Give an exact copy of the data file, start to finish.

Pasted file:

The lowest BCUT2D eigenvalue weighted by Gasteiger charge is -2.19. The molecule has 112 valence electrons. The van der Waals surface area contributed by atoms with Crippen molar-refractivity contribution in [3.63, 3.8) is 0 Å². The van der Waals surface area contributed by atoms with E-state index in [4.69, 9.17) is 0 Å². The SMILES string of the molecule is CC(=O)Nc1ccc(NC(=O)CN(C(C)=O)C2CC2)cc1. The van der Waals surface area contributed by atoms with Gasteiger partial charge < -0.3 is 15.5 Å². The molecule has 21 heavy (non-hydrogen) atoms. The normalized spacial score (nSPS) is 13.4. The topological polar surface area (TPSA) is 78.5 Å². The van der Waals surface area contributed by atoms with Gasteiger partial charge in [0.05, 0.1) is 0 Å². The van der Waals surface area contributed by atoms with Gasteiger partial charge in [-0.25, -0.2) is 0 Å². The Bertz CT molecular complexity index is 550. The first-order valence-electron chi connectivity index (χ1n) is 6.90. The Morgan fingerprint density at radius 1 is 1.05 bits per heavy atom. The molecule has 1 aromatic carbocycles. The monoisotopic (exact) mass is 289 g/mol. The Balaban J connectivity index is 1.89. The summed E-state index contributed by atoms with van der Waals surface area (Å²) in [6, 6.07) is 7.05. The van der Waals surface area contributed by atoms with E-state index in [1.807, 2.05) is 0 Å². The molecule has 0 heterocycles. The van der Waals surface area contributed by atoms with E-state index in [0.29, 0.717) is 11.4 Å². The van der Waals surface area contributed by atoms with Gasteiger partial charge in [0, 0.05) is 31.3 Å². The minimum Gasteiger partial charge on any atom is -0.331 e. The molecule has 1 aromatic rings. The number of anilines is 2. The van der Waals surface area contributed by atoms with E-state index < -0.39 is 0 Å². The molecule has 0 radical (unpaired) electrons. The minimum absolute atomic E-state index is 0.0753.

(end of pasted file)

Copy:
The lowest BCUT2D eigenvalue weighted by Gasteiger charge is -2.19. The molecule has 112 valence electrons. The van der Waals surface area contributed by atoms with Crippen molar-refractivity contribution in [3.63, 3.8) is 0 Å². The van der Waals surface area contributed by atoms with E-state index in [4.69, 9.17) is 0 Å². The SMILES string of the molecule is CC(=O)Nc1ccc(NC(=O)CN(C(C)=O)C2CC2)cc1. The van der Waals surface area contributed by atoms with Gasteiger partial charge < -0.3 is 15.5 Å². The molecule has 21 heavy (non-hydrogen) atoms. The normalized spacial score (nSPS) is 13.4. The topological polar surface area (TPSA) is 78.5 Å². The van der Waals surface area contributed by atoms with Gasteiger partial charge in [0.05, 0.1) is 0 Å². The van der Waals surface area contributed by atoms with Gasteiger partial charge in [-0.25, -0.2) is 0 Å². The Bertz CT molecular complexity index is 550. The first-order valence-electron chi connectivity index (χ1n) is 6.90. The Morgan fingerprint density at radius 1 is 1.05 bits per heavy atom. The molecule has 1 aromatic carbocycles. The monoisotopic (exact) mass is 289 g/mol. The Balaban J connectivity index is 1.89. The summed E-state index contributed by atoms with van der Waals surface area (Å²) in [6, 6.07) is 7.05. The van der Waals surface area contributed by atoms with E-state index in [1.807, 2.05) is 0 Å². The molecule has 0 heterocycles. The van der Waals surface area contributed by atoms with E-state index in [0.29, 0.717) is 11.4 Å². The van der Waals surface area contributed by atoms with Gasteiger partial charge in [0, 0.05) is 31.3 Å². The minimum Gasteiger partial charge on any atom is -0.331 e. The molecule has 1 aromatic rings. The number of anilines is 2. The van der Waals surface area contributed by atoms with E-state index < -0.39 is 0 Å². The molecule has 0 radical (unpaired) electrons. The minimum absolute atomic E-state index is 0.0753.